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Before reading “Everything Tells Us About God” with your students, hand each of them a blank puzzle. Provide watercolor paints, markers, and/or colored pencils and invite them to write a message or create (right on the puzzle) an image that makes them happy. Share the book with them while the images dry. Then have them turn the puzzle over, and on the back of each piece, ask them to write the name of something or someone in their life that points them to God. Who/what are the pieces that God uses in their life to draw them closer to Himself?

(find blank puzzles online – for example, this one: http://www.orientaltrading.com/compoz-a-puzzle-blank-puzzles-28-a2-13646291.fltr;
or in a local craft store – for example, this one: http://www.michaels.com/design-a-puzzle-set-by-creatology/10489364.html)

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Gleanings From a Book: “Sacred Sky and How to Locate 24 Constellations” by Lois Clymer

I am mesmerized by the sky. Day, night, cloudy, sunny, it matters not: I could watch it for hours, if I allowed myself the time. As a child, I loved to lie in the grass and watch the clouds or stare at the stars. Now that I’m an adult, I don’t give myself much time to do that. (Where I live, it is difficult to see the stars at night. This is a big change from my childhood home, where the Milky Way was easily visible.) But even as a “busy adult,” I still notice the sky. There are moments when it absolutely takes my breath away. I find myself gasping, and exclaiming to whoever is nearby, “Wow! Just LOOK at the sky!”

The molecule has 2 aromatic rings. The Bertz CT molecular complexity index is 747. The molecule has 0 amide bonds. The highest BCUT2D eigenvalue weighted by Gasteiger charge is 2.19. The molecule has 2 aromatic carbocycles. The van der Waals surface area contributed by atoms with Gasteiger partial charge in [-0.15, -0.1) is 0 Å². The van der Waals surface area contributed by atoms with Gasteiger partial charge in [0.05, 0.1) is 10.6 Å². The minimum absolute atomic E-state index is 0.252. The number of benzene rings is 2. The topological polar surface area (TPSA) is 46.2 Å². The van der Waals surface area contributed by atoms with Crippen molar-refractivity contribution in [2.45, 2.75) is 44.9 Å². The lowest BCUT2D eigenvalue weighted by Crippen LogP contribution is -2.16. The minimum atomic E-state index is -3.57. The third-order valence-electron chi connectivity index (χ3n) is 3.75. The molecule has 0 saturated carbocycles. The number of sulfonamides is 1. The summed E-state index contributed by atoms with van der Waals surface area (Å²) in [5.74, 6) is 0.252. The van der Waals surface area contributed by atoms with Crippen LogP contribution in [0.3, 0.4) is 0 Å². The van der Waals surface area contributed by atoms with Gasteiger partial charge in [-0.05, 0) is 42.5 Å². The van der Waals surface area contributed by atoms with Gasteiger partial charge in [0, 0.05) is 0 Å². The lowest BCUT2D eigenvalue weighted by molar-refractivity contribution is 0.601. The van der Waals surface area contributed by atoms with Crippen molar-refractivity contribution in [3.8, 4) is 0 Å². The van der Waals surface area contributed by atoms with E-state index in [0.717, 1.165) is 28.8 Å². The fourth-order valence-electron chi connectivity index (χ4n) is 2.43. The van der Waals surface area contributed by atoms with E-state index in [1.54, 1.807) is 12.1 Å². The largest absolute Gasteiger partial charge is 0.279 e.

Orthodox Christian author Lois Clymer’s book, Sacred Sky, offers older children (and sky-loving adults) the opportunity to study the sky, learn a bit of history, and see how, even from ancient times, people from all over the world have seen the stars as telling about a divine human who comes to save the world.

Each chapter of the book focuses on a different aspect of the sky. The first chapter is the most detailed. It introduces 24 different constellations and many of their named stars, and teaches the reader how to find them in the sky. The chapter also offers further information about many of the constellations, including the meanings of some of the stars’ names. Many of the meanings remind us of Christ, the conqueror, who came to crush the serpent’s head!

Chapter 2 is focused on the sun, moon, planets, and eclipses. The chapter contains very nice explanations of the solar system, planetary orbits, moon phases, and eclipses. It also offers suggestions of how to find the other planets in our solar system in the night sky.